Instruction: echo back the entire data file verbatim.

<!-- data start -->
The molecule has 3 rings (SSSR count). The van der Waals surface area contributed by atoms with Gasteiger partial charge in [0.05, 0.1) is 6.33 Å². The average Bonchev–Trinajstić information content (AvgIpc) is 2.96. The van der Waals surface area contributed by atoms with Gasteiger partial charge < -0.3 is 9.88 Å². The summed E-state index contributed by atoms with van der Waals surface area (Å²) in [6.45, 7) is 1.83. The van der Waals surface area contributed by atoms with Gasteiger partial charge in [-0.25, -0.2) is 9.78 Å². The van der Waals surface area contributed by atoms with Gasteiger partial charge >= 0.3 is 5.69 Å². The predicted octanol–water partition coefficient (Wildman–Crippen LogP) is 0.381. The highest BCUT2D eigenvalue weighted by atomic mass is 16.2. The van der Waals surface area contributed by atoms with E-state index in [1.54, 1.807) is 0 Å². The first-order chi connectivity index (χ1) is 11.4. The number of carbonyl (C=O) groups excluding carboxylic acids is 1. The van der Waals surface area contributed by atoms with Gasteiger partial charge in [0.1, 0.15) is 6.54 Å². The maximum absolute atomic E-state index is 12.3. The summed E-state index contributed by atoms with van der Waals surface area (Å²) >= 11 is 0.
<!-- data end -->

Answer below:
The molecule has 3 rings (SSSR count). The van der Waals surface area contributed by atoms with Gasteiger partial charge in [0.05, 0.1) is 6.33 Å². The average Bonchev–Trinajstić information content (AvgIpc) is 2.96. The van der Waals surface area contributed by atoms with Gasteiger partial charge < -0.3 is 9.88 Å². The summed E-state index contributed by atoms with van der Waals surface area (Å²) in [6.45, 7) is 1.83. The van der Waals surface area contributed by atoms with Gasteiger partial charge in [-0.25, -0.2) is 9.78 Å². The van der Waals surface area contributed by atoms with Gasteiger partial charge >= 0.3 is 5.69 Å². The predicted octanol–water partition coefficient (Wildman–Crippen LogP) is 0.381. The highest BCUT2D eigenvalue weighted by atomic mass is 16.2. The van der Waals surface area contributed by atoms with E-state index in [1.54, 1.807) is 0 Å². The first-order chi connectivity index (χ1) is 11.4. The number of carbonyl (C=O) groups excluding carboxylic acids is 1. The van der Waals surface area contributed by atoms with Gasteiger partial charge in [0.1, 0.15) is 6.54 Å². The maximum absolute atomic E-state index is 12.3. The summed E-state index contributed by atoms with van der Waals surface area (Å²) >= 11 is 0.